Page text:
We have seen raw examples of this happening in American pop culture as well. In most corporate-based shows like Mad Men to Succession, we have time and again seen that the conquest of finding the perfect candidate is a long-winded and quite often, an abortive conquest that can never really be concluded.
Moreover, the strange fixation on finding the perfect might even reveal the managers’ lack of motivation to continue investing in their workforce over the long course of time. It might depict their short-sightedness in guessing that once the search is over, their job is done while most HR professionals know that hiring personnel is only one of the first steps in making a candidate a significant part of the team.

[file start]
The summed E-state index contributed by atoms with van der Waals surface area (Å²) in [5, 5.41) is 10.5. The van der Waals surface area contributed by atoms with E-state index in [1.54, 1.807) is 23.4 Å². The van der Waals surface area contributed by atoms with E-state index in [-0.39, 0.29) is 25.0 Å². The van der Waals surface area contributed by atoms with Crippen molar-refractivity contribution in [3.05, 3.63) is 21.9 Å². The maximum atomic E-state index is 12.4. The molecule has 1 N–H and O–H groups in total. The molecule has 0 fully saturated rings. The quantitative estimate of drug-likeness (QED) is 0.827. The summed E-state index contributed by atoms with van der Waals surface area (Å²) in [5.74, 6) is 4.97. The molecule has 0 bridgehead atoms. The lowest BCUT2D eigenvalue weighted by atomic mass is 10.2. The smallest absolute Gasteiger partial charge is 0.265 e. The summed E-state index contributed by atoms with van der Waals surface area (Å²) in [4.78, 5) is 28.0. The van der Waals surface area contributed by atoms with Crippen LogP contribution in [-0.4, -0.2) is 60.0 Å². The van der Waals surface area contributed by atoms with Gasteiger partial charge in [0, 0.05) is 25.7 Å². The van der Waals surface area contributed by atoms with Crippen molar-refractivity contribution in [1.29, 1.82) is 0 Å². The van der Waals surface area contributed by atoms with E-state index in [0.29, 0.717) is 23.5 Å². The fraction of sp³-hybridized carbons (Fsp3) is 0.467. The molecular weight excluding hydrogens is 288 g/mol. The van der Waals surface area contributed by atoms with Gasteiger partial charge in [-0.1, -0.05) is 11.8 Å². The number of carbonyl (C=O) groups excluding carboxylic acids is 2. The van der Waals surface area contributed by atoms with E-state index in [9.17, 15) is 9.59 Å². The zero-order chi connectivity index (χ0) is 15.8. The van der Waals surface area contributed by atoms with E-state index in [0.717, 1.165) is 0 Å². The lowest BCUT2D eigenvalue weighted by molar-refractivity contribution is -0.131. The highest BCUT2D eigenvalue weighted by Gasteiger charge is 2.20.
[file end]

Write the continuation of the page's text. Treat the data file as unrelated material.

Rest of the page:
To further illustrate the usefulness of the 70% method, we made you a list of its advantages:
The obstinate need to find the perfect for the business is very normal, after all, why would you settle for anything less but a brief tour d’horizon in the world of business will reveal that time is the ultimate currency and you need to ask yourself every step along the process if losing time is worth it. Can your stakeholders afford it? Can the project afford the delay? A long-winded search for the perfect one looks good only in romantic comedies, to be honest, and you need to have a more realistic approach, especially if you are in the world of business. So perhaps, good enough might actually save you effort and time by expediting the hiring process and getting the necessary talent on board more quickly.
Adaptability and Growth Potential